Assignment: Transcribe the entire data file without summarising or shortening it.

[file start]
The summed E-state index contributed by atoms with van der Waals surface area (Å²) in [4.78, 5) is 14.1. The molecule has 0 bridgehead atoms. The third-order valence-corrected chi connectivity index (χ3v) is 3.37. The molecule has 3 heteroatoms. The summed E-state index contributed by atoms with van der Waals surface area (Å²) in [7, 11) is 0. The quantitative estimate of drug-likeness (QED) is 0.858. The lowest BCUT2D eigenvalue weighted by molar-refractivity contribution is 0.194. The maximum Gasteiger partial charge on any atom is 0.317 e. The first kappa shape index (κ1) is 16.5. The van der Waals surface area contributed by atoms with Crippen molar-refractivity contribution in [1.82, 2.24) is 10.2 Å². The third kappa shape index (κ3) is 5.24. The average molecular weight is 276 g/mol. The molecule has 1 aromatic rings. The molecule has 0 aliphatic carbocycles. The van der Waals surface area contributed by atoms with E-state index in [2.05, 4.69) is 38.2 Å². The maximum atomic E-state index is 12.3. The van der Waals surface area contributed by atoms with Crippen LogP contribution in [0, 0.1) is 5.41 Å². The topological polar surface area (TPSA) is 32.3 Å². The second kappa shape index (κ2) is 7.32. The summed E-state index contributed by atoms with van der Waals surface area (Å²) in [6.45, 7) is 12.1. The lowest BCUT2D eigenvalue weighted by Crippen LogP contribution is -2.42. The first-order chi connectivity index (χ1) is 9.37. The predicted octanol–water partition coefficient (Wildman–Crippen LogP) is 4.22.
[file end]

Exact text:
The summed E-state index contributed by atoms with van der Waals surface area (Å²) in [4.78, 5) is 14.1. The molecule has 0 bridgehead atoms. The third-order valence-corrected chi connectivity index (χ3v) is 3.37. The molecule has 3 heteroatoms. The summed E-state index contributed by atoms with van der Waals surface area (Å²) in [7, 11) is 0. The quantitative estimate of drug-likeness (QED) is 0.858. The lowest BCUT2D eigenvalue weighted by molar-refractivity contribution is 0.194. The maximum Gasteiger partial charge on any atom is 0.317 e. The first kappa shape index (κ1) is 16.5. The van der Waals surface area contributed by atoms with Crippen molar-refractivity contribution in [1.82, 2.24) is 10.2 Å². The third kappa shape index (κ3) is 5.24. The average molecular weight is 276 g/mol. The molecule has 1 aromatic rings. The molecule has 0 aliphatic carbocycles. The van der Waals surface area contributed by atoms with E-state index in [2.05, 4.69) is 38.2 Å². The maximum atomic E-state index is 12.3. The van der Waals surface area contributed by atoms with Crippen LogP contribution in [0, 0.1) is 5.41 Å². The topological polar surface area (TPSA) is 32.3 Å². The second kappa shape index (κ2) is 7.32. The summed E-state index contributed by atoms with van der Waals surface area (Å²) in [6.45, 7) is 12.1. The lowest BCUT2D eigenvalue weighted by Crippen LogP contribution is -2.42. The first-order chi connectivity index (χ1) is 9.37. The predicted octanol–water partition coefficient (Wildman–Crippen LogP) is 4.22.